Monuments to famous people are one of Moscow's defining features. It is almost impossible to walk down the road without stumbling over a statue of a writer or revolutionary memorial. Since Minin and Pozharsky appeared in front of St. Basil's in 1818, sculptures have been springing up all over town. Celebrities can fall out of favour too, of course. This walk starts with a stroll through the "graveyard of fallen idols", now the Muzeon Park of Arts. The tour continues across the river, visiting museums and sculptors' houses hidden among the lanes near Prechistenka. The statue of Lenin opposite Oktyabrskaya metro station, erected in 1985, was one of the last in a series of similar monuments, scattered across Russia in every town and city. Turn away from Lenin down Ulitsa Krymsky Val, passing the Academy of Art and Sculpture on your right. When you reach the gates of Gorky Park, cross under the road and walk straight ahead into the Muzeon Park of Arts, dotted with interesting stone shapes. Outside the doors of the New Tretyakov Gallery, you will see Yevgeny Vuchetich's iconic "Let Us Beat Swords into Ploughshares", a copy of the version in the UN garden in New York. Head for the tent-shaped ticket hut and enter the sculpture garden (open daily 9 am-9 pm, 100/20 roubles for foreigners/Russians). You can wander here for hours and there is a café if you need a break.
The most famous exhibits include the towering Felix Dzerzhinsky, the notorious, torturing founder of the Bolshevik secret police. This bronze monster, also by Vuchetich, was erected in Lubyanka in front of the infamous prison in 1958 and torn down in 1991, when it ended up here. Keeping him company are more Lenins, together with vandalised granite Stalins and marble Brezhnevs. A third piece by Vuchetich, further into the garden, represents a muscled figure in aluminium, who appears to be wrestling his way out of a rock.
Behind this, three men standing together are the characteristically dynamic work of Vera Mukhina, whose giant "Worker and Peasant Girl" last week returned to a new, taller pedestal at the All-Russia Exhibition Centre. Mukhina also worked on the tall Maxim Gorky. Among the modern pieces that help make this garden such an interesting place, a gulag of caged heads behind Stalin represents the victims of repression. When you've had enough, exit through the gate in the far left corner, behind the café, and turn right along the riverbank. The colossal Peter the Great standing on an island in the water is by Georgian artist Zurab Tsereteli.
Cross the pedestrian bridge to reach the rebuilt Christ the Saviour Cathedral (whose bronze reliefs are also by Tsereteli). Keeping the cathedral on your left, you will pass the door to a canteen, marked "Trapeznaya", where you can get a cheap hot chocolate or apple pie. To the right is a colonnaded monument to Alexander II.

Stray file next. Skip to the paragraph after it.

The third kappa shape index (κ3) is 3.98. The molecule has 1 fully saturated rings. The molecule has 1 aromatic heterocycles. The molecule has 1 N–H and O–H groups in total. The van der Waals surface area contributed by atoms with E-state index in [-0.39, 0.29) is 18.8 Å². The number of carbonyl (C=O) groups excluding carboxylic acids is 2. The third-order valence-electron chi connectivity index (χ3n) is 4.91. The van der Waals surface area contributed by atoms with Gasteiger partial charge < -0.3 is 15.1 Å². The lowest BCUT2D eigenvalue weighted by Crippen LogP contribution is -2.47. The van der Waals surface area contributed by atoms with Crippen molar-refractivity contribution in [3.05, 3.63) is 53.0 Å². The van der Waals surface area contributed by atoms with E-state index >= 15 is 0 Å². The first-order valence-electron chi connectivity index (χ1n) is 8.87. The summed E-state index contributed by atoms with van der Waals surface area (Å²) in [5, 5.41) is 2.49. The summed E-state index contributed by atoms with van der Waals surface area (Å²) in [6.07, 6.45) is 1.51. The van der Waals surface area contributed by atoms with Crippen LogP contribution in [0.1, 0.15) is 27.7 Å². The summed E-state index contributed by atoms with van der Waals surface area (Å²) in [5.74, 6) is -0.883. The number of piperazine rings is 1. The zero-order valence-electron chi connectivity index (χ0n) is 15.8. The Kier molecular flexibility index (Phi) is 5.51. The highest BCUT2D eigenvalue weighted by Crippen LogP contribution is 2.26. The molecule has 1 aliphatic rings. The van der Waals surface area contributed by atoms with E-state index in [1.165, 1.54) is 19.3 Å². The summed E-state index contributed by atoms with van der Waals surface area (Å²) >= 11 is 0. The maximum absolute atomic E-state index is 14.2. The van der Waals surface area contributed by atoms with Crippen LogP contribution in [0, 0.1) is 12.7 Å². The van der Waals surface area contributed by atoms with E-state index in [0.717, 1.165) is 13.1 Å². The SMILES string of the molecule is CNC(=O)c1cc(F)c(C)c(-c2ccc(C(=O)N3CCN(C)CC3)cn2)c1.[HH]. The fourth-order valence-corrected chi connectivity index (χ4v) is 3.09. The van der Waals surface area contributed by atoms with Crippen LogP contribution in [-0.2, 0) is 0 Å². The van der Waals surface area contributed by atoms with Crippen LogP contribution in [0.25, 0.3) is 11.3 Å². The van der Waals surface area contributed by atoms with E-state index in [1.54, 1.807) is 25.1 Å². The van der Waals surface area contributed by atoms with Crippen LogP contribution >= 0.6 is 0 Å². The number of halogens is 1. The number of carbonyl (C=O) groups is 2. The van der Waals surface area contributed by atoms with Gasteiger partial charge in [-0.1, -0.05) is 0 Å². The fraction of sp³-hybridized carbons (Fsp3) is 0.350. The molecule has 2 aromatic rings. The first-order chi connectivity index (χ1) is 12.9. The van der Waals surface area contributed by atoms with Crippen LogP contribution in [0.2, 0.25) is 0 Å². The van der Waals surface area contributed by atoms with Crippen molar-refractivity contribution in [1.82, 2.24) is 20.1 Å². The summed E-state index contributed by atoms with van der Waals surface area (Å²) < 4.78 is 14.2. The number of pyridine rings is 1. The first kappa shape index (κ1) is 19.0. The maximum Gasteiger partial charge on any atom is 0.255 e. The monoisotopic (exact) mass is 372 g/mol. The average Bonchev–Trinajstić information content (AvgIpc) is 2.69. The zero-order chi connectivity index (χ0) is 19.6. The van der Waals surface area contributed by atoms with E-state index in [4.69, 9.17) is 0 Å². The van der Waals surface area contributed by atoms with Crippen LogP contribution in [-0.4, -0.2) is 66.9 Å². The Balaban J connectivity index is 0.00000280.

Turn left on Ulitsa Volkhonka, cross and turn right at the huge intersection into Gogolyevsky Bulvar on the far side, behind Kropotkinskaya metro station. Note the monument to Friedrich Engels across the road. Take the first left off the boulevard, through the white fairy tale figures, along Gagarinsky Pereulok. The second right turn, marked by a surreal bronze, leads to the Burganov Dom, a magical collection of bizarre sculptures (daily 11 am-7 pm; 120/60 roubles). Alexander Burganov is a modern allegorical sculptor in the Tsereteli vein. His best-known works are the golden "Princess Turandot" fountain and the kitschy Pushkin and Natasha on Ulitsa Arbat. Even sceptics will enjoy this museum for its unusual layout and variety.
At No. 31 on the same road (hidden in the courtyard between Nos. 27 and 33, left through the gates), you can see the studio that belonged to the Soviet sculptor Nikolai Andreyev. Andreyev created the introspective sculpture of Gogol, currently slumped outside Gogol's house on Nikitsky Bulvar. Go back to the crossroads and turn right along Sivtsev Vrazhek, walking through a Burganov sculpture garden with characteristic flying horses and disembodied limbs.
Turn left along Starokonyushenny Pereulok, between the Canadian and Cambodian embassies, until you come out on Prechistensky Pereulok. To the left you can see a statue of Vera Mukhina, who lived on this lane. Turn right to find her studio, tucked behind a modern house, at No. 5a. The yellow building has a plaque showing Mukhina holding her most famous work. The house, with its tangle of apple trees and huge skylight, is slowly being restored and should one day be a museum. Go on along the road and turn left at the old church into Bolshoi Levshinsky Pereulok. At No. 10, on the right, you will find a house-museum dedicated to another Russian and Soviet woman sculptor, Anna Golubkina (open Wed.-Sun., noon-5 pm; 100/200 roubles).
Golubkina designed the "wave" relief over the doorway of the Chekhov MKhAT Theatre. This museum has further examples of her elemental work. The lumpy figure of "Earth" and two writhing statues are designed to frame a fireplace. Her oeuvre is impressive for its variety of media and mood. Golubkina's studio, upstairs, is a unique creative record of the sculptor's work. Tools, a tub of clay and an unfinished wooden Tolstoy are surrounded by completed works. The small recital room next door is used as a concert venue. Retrace your steps as far as the first crossroads and turn left along Denezhny Pereulok. Smolenskaya metro station is on the far side of Ulitsa Arbat, near the Pushkin monument.
Landmark of the week
Monument to Alexander II
The memorial in Christ the Saviour Cathedral's garden was completed in 2005 by Alexander Rukavishnikov, whose sculptures are also in Muzeon. Alexander II was the ruling tsar when the first Christ the Saviour Cathedral was built and a late 19th-century memorial to him used to stand nearby. His rule is celebrated for the end of serfdom, as the inscription on the pedestal remembers: "He freed millions of peasants from centuries of slavery."